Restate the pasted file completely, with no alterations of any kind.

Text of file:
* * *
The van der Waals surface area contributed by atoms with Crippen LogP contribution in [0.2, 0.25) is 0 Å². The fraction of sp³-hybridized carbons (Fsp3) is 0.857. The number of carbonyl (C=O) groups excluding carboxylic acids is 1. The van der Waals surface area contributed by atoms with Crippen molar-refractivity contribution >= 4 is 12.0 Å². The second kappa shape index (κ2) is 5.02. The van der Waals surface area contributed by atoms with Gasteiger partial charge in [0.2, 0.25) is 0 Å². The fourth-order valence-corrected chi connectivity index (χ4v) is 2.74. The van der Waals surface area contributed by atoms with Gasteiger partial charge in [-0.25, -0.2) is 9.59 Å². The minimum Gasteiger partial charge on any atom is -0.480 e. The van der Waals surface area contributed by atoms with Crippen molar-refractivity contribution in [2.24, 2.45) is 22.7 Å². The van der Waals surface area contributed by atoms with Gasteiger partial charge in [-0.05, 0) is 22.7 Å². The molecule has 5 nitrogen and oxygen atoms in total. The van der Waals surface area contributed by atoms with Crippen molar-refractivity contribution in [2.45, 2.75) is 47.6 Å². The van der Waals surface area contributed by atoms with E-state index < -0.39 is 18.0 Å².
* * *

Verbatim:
The van der Waals surface area contributed by atoms with Crippen LogP contribution in [0.2, 0.25) is 0 Å². The fraction of sp³-hybridized carbons (Fsp3) is 0.857. The number of carbonyl (C=O) groups excluding carboxylic acids is 1. The van der Waals surface area contributed by atoms with Crippen molar-refractivity contribution >= 4 is 12.0 Å². The second kappa shape index (κ2) is 5.02. The van der Waals surface area contributed by atoms with Gasteiger partial charge in [0.2, 0.25) is 0 Å². The fourth-order valence-corrected chi connectivity index (χ4v) is 2.74. The van der Waals surface area contributed by atoms with Gasteiger partial charge in [-0.25, -0.2) is 9.59 Å². The minimum Gasteiger partial charge on any atom is -0.480 e. The van der Waals surface area contributed by atoms with Crippen molar-refractivity contribution in [2.24, 2.45) is 22.7 Å². The van der Waals surface area contributed by atoms with Gasteiger partial charge in [-0.05, 0) is 22.7 Å². The molecule has 5 nitrogen and oxygen atoms in total. The van der Waals surface area contributed by atoms with Crippen molar-refractivity contribution in [2.45, 2.75) is 47.6 Å². The van der Waals surface area contributed by atoms with E-state index < -0.39 is 18.0 Å².